Save the Presidents


Save the presidents, 2017
Collaboration with Alex Strada. 4k video, 13 min.  
(3 minute Excerpt)


Save the Presidents is a film that focuses on the deterioration of 43 giant stone busts of former American Presidents, situated in a field in rural Virginia. The busts had belonged to a sculpture park which closed in the wake of the 2008 economic crisis. A local farmer and entrepreneur was hired to destroy the busts after the park’s closing. He decided instead to preserve them, moving the sculptures onto his own property and worksite. During their transport and over time, the busts have eroded.

The film details the decaying materiality of the figures, such as the cracks in their faces and the discoloration of their white stone. Structured over the course of a day, the work begins with the presidents sitting drenched in morning sunlight as manual laborers arrive to the field for work. As the light wanes and the laborers leave, the presidents are left alone to watch the sunset fade to black. The film explores the promise and instability of political representation and mythology, while raising questions about depictions of democracy, whiteness, and gender.

Save The Presidents, Times Square, 2018


Every evening throughout February 2018, Save the Presidents took over the screens of Times Square at midnight as part of Times Square Arts’ Midnight Moment. The film transformed the Morgan Stanley Building, NASDAQ Tower, Microsoft Cube, and over 50 other branded screens in this quintessential cross-section of late capitalism. In this setting, the work functioned as a counter-monument, where it temporarily interrupted and re-contextualized Times Square’s stream of advertising with images of decaying leaders from the past. 

Fictive witness, 2018 - 2019

Commissioned by and performed at the Goethe-Institut, New York City
4 minute HD video clip from 1 hour and thirty minute performance
February 13, 2018


“Branding the Dream: Barack Obama, Donald Trump, and the Meanings of America”

Lecture-performance and collaboration between artists Tali Keren & Alex Strada and legal scholar Kendall Thomas.


Fictive Witness is a series of lecture-performances that was commissioned by and took place at the Goethe-Institut throughout 2018. For each performance, Alex Strada and I collaborated with a different scholar who intervened within Save the Presidents by presenting a layer of narration to the silent film. Structured over the course of a day, the film centers on a field of eroding presidential monuments situated in rural Virginia. Save the Presidents was re-edited to mirror the length of each lecture so that as the sun sets on the screen, the performance concluded. Each scholar unpacked a distinct socio-political theme that lives beneath the film’s surface, reshaping its content through context. Throughout the course of the series, the same material was plumbed and reconfigured to engage with ideas ranging from property rights, ethical feminism, to branding. The performances were followed by talk-backs.

Legal scholar Law Kendall Thomas’ lecture-performance “Branding the Dream: Barack Obama, Donald Trump, and the Meanings of America”, focused on U.S. cultural and political powers of the “imaginary” American presidency. Drawing inspiration from the visual landscape of Save the Presidents, Thomas’ performance used words, music, and an eclectic range of references (from the 18th century German art historian and archeologist Johann Joachim Winckelmann to Beyoncé) to stage an encounter between two presidencies and between two conflicting and convergent visions of the American Dream.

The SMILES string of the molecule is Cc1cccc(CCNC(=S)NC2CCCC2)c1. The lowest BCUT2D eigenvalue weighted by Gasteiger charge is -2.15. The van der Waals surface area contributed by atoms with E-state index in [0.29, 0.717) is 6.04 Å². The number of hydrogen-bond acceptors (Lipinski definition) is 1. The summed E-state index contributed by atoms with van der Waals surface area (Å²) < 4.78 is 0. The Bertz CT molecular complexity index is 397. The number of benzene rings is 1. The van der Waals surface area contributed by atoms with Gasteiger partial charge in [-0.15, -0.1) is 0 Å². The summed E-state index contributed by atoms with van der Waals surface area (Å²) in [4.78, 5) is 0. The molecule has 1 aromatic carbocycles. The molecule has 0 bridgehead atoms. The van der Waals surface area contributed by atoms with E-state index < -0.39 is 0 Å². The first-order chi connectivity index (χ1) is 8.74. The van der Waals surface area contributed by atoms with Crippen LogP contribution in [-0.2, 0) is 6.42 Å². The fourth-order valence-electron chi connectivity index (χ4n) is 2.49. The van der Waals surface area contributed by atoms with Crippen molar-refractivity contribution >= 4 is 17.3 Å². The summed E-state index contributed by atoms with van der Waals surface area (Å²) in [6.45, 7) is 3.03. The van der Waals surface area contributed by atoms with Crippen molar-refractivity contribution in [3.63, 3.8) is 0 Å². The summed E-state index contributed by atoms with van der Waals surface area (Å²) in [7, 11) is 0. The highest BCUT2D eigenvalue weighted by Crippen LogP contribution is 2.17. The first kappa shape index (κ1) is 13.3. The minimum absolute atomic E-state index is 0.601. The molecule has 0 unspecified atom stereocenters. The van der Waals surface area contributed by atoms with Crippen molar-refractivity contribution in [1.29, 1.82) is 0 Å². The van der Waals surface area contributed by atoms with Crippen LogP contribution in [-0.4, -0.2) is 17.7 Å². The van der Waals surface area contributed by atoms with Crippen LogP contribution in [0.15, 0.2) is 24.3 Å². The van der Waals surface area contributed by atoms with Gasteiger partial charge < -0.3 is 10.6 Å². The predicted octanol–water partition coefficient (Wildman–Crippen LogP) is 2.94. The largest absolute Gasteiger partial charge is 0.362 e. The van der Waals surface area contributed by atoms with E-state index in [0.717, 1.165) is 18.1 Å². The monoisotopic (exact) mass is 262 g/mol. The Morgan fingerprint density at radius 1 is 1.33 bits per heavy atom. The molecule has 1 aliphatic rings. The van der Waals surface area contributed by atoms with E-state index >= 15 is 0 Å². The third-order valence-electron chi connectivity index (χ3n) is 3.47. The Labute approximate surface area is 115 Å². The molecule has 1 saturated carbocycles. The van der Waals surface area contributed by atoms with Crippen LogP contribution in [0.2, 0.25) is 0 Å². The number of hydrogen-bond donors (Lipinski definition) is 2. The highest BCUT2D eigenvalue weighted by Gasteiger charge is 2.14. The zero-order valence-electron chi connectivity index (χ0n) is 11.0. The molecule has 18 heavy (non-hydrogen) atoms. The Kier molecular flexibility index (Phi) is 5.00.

“On the Imaginary Domain, Or Who Gets to Be a Person?”
Lecture-performance and collaboration between artists Tali Keren & Alex Strada and political philosopher Drucilla Cornell 

Still camera documentation of 1 hour and thirty minute performance
Commissioned by and performed at the Goethe-Institut, New York City
November 27, 2018


For “On the Imaginary Domain, Or Who Gets to Be a Person?” philosopher Drucilla Cornell unpacked her notion of ethical feminism as a theoretical concept and political strategy. Cornell’s performance centered on labor, gender politics in the workplace, and the right of each person to identify in their own way. Cornell’s lecture served as a kind of contrast to the content of the film — pointing to the absence of women within the limeage if presidents who conceived of and were employed to shape American national identity throughout its history.

The monumental presidential statutes featured in Save the Presidents had belonged to a sculpture park in Williamsburg, Virginia which closed in 2010 due to bankruptcy. The First Ladies were also represented in the park in the form of mannequins, which were all the same height and size. Parts of the First Lady mannequins survive but their heads have gone missing. Their remaining limbs now live in a shed, along with a small model of the never realized Obama bust. We presented some of our research images of the beaded First Lady mannequins as part of Cornell’s performance, framing them within a patriarchal culture that does not acknowledge the dignity of female labor.



“Dead Presidents: A Lexicon of Land, Race and Nation”
Lecture-performance and collaboration between artists Tali Keren & Alex Strada and architectural theorist Mabel Wilson
Still camera documentation of 1 hour and thirty minute performance
Commissioned by and performed at the Goethe-Institut, New York City
October 24, 2018


Architectural theorist Mabel Wilson’s lecture-performance, “Dead Presidents: A Lexicon of Land, Race and Nation” centered on a series of alphabetical entries relating to property and personhood within American ideology. As the film screened, Wilson presented a racialized history of the way in which the American landscape was cultivated, specifically referring to the use of enslaved labor to build national monuments that purport to embody “freedom”.